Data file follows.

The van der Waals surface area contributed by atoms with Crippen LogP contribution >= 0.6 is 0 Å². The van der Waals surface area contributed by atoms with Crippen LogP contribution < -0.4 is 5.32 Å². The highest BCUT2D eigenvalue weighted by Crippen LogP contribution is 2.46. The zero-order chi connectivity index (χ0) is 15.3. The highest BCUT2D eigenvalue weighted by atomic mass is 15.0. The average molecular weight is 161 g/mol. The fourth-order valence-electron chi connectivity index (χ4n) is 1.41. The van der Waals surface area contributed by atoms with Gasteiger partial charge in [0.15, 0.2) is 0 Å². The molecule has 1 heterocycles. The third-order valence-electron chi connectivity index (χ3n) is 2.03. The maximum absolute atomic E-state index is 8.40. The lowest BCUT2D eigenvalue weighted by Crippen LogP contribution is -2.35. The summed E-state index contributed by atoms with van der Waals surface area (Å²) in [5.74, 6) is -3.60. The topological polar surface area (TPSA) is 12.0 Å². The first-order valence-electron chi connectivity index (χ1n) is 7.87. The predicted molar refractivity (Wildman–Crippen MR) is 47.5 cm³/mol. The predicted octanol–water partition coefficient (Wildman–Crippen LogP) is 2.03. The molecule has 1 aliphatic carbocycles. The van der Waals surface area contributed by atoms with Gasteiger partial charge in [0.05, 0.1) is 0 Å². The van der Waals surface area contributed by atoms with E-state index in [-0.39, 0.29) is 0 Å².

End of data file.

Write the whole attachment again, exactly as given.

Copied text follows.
The van der Waals surface area contributed by atoms with Crippen LogP contribution >= 0.6 is 0 Å². The van der Waals surface area contributed by atoms with Crippen LogP contribution < -0.4 is 5.32 Å². The highest BCUT2D eigenvalue weighted by Crippen LogP contribution is 2.46. The zero-order chi connectivity index (χ0) is 15.3. The highest BCUT2D eigenvalue weighted by atomic mass is 15.0. The average molecular weight is 161 g/mol. The fourth-order valence-electron chi connectivity index (χ4n) is 1.41. The van der Waals surface area contributed by atoms with Gasteiger partial charge in [0.15, 0.2) is 0 Å². The molecule has 1 heterocycles. The third-order valence-electron chi connectivity index (χ3n) is 2.03. The maximum absolute atomic E-state index is 8.40. The lowest BCUT2D eigenvalue weighted by Crippen LogP contribution is -2.35. The summed E-state index contributed by atoms with van der Waals surface area (Å²) in [5.74, 6) is -3.60. The topological polar surface area (TPSA) is 12.0 Å². The first-order valence-electron chi connectivity index (χ1n) is 7.87. The predicted molar refractivity (Wildman–Crippen MR) is 47.5 cm³/mol. The predicted octanol–water partition coefficient (Wildman–Crippen LogP) is 2.03. The molecule has 1 aliphatic carbocycles. The van der Waals surface area contributed by atoms with Gasteiger partial charge in [0.05, 0.1) is 0 Å². The van der Waals surface area contributed by atoms with E-state index in [-0.39, 0.29) is 0 Å².